I totally agree......changing up recipes and being creative with flavorings is fun, but sometimes when changes are made, the product is no longer similar to the original so it should be given a different name..........a classic example is Alfredo, whenever someone uses a white sauce with parmesan cheese they call it Alfredo when it really is not. Alfredo (classically speaking) is butter, parmigiano reggiano cheese, pasta water, and white pepper, but everyone thinks if it is a white sauce it is Alfredo. True Alfredo is not a cream sauce, even if most people seem to think so.......I guess since I cook for a living and teach Culinary Arts I tend to be a stickler for the facts when it comes to food, food history and techniques; when certain food names are invoked, I expect a certain finished product, but often the product served is far from the original concept. I alter recipes all the time, but I always rename the dish so customers won't get it confused with the original........again, just my two cents.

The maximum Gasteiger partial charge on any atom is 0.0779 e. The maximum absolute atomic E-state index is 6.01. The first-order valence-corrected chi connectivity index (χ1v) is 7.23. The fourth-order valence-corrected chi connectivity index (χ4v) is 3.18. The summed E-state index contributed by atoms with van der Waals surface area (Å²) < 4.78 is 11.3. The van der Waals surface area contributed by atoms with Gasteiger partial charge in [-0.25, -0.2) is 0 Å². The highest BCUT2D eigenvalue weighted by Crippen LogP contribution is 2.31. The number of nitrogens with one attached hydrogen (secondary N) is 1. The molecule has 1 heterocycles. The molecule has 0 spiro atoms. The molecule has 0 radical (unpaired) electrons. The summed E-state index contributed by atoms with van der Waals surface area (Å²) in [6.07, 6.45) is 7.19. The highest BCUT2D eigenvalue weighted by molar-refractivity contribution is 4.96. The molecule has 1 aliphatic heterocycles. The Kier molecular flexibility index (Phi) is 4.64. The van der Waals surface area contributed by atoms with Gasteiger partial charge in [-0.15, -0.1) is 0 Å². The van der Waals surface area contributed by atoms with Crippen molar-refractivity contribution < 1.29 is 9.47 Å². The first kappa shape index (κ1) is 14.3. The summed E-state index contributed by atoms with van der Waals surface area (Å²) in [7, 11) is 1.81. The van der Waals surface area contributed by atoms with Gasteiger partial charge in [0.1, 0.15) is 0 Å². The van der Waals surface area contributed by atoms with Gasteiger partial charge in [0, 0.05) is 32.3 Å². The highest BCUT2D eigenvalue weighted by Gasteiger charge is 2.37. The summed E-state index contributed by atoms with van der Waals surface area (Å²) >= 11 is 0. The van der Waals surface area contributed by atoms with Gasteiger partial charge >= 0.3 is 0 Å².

I also have a cookbook collection..........every chef I know has a massive library for inspiration and fun!



    :thumbsup2
     
  11. apostolic4life

    apostolic4life Chef Grumpy

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    No apologies needed........I wasn't trying to be jerky, but maybe I sounded that way. Read my last post, it gives you a peek behind the curtain of my thought processes......I am so very much the Anal Retentive Chef of past SNL fame sometimes. :lmao: I like to help where I can........Thanks for the kind words too!! :hug:



    :thumbsup2
     
  12. piratesmate

    piratesmate <font color=red>Drah-gun! I don't do that tongue t